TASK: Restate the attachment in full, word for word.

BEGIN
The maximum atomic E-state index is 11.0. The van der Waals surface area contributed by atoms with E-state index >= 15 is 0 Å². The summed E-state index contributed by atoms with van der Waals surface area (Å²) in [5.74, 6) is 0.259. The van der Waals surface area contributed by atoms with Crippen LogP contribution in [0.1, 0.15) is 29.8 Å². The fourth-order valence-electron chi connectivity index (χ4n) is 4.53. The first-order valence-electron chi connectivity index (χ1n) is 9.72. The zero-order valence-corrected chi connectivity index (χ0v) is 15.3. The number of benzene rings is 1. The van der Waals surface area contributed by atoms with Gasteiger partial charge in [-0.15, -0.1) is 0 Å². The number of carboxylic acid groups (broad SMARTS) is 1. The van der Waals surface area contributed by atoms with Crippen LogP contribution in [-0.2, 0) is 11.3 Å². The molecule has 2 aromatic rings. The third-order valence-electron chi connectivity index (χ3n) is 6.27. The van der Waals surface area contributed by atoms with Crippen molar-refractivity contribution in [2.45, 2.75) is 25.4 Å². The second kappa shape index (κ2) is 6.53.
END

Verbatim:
The maximum atomic E-state index is 11.0. The van der Waals surface area contributed by atoms with E-state index >= 15 is 0 Å². The summed E-state index contributed by atoms with van der Waals surface area (Å²) in [5.74, 6) is 0.259. The van der Waals surface area contributed by atoms with Crippen LogP contribution in [0.1, 0.15) is 29.8 Å². The fourth-order valence-electron chi connectivity index (χ4n) is 4.53. The first-order valence-electron chi connectivity index (χ1n) is 9.72. The zero-order valence-corrected chi connectivity index (χ0v) is 15.3. The number of benzene rings is 1. The van der Waals surface area contributed by atoms with Gasteiger partial charge in [-0.15, -0.1) is 0 Å². The number of carboxylic acid groups (broad SMARTS) is 1. The van der Waals surface area contributed by atoms with Crippen LogP contribution in [-0.2, 0) is 11.3 Å². The molecule has 2 aromatic rings. The third-order valence-electron chi connectivity index (χ3n) is 6.27. The van der Waals surface area contributed by atoms with Crippen molar-refractivity contribution in [2.45, 2.75) is 25.4 Å². The second kappa shape index (κ2) is 6.53.